New orders for US factory goods were down for a second straight month in September with the strong dollar weighing heavily on the manufacturing sector already burdened by the deep spending cuts by energy companies.
Motor vehicle production, however, continued to grow on higher orders in September, and the trend is expected to persist with automakers reporting Tuesday that sales in October were the best in 14 years.
"This morning's report provides little new signal on the state of US manufacturing. Demand for many categories of manufactured goods continues to struggle from the effect of a stronger dollar, weak foreign demand and lower energy prices," said Jesse Hurwitz, an economist at Barclays in New York, Reuters reported.
According to the commerce department, new orders for manufactured goods declined 1.0 per cent after a downward-revised 2.1 per cent drop in August. Factory orders had earlier been reported to have fallen 1.7 per cent in August.
Orders for automobiles and parts were up 1.5 per cent in September after falling 2.0 per cent in August.
Auto sales vaulted 13.6 per cent in October from a year ago to an annual rate of 18.24 million units, the highest October level since 2001, according to Autodata Corp.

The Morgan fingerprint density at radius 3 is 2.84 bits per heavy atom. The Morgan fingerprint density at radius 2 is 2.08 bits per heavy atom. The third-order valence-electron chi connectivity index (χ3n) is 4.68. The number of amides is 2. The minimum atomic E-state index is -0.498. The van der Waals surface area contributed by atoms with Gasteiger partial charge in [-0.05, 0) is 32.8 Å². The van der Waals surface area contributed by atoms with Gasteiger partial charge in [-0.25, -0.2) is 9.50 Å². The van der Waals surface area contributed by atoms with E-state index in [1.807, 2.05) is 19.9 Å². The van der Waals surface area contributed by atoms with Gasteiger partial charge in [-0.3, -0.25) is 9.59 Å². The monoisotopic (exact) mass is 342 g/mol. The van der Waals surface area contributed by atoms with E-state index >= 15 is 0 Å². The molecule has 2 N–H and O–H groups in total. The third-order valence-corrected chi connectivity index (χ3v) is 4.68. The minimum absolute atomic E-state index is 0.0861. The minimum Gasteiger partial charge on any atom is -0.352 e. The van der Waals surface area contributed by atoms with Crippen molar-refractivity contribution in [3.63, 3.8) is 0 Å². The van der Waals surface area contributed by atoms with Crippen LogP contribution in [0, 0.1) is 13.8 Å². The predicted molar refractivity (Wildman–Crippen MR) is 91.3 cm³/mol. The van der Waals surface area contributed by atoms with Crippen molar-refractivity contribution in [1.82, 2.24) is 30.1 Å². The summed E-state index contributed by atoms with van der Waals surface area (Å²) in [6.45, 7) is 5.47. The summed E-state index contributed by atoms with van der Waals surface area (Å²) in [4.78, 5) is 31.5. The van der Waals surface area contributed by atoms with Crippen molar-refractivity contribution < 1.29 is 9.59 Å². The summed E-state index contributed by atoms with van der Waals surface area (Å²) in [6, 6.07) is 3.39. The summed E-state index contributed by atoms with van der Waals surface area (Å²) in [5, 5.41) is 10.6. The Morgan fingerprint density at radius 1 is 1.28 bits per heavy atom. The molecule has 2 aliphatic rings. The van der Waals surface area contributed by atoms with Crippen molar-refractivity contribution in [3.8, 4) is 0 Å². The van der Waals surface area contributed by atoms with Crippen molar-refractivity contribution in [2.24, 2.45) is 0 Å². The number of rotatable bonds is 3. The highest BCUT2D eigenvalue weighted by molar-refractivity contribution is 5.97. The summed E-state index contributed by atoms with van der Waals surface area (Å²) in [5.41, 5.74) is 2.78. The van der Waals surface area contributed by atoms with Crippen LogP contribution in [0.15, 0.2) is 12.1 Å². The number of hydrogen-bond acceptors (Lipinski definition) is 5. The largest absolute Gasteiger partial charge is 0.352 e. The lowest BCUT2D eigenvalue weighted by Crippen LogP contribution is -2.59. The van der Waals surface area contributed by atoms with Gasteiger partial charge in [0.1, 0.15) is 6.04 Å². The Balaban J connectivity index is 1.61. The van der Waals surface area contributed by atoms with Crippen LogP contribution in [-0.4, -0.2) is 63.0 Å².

Excluding transportation orders, which tended to be volatile month-on-month, factory orders were down 0.6 per cent in September.
Transportation orders fell 3.1 per cent last month, less than half the August decline. Commercial aircraft and parts orders were down a massive 36 per cent even in the face of a pick-up in defense aircraft orders.
Total factory orders in September came in 7.2 per cent down from a year ago.
The broad weakness included durable goods -- products expected to last at least three years which fell 1.2 per cent, while non-durable goods orders fell 0.8 per cent.
"Demand for many categories of manufactured goods continues to struggle from the effect of a stronger dollar, weak foreign demand and lower energy prices," said Barclays analyst Jesse Hurwitz, AP reported.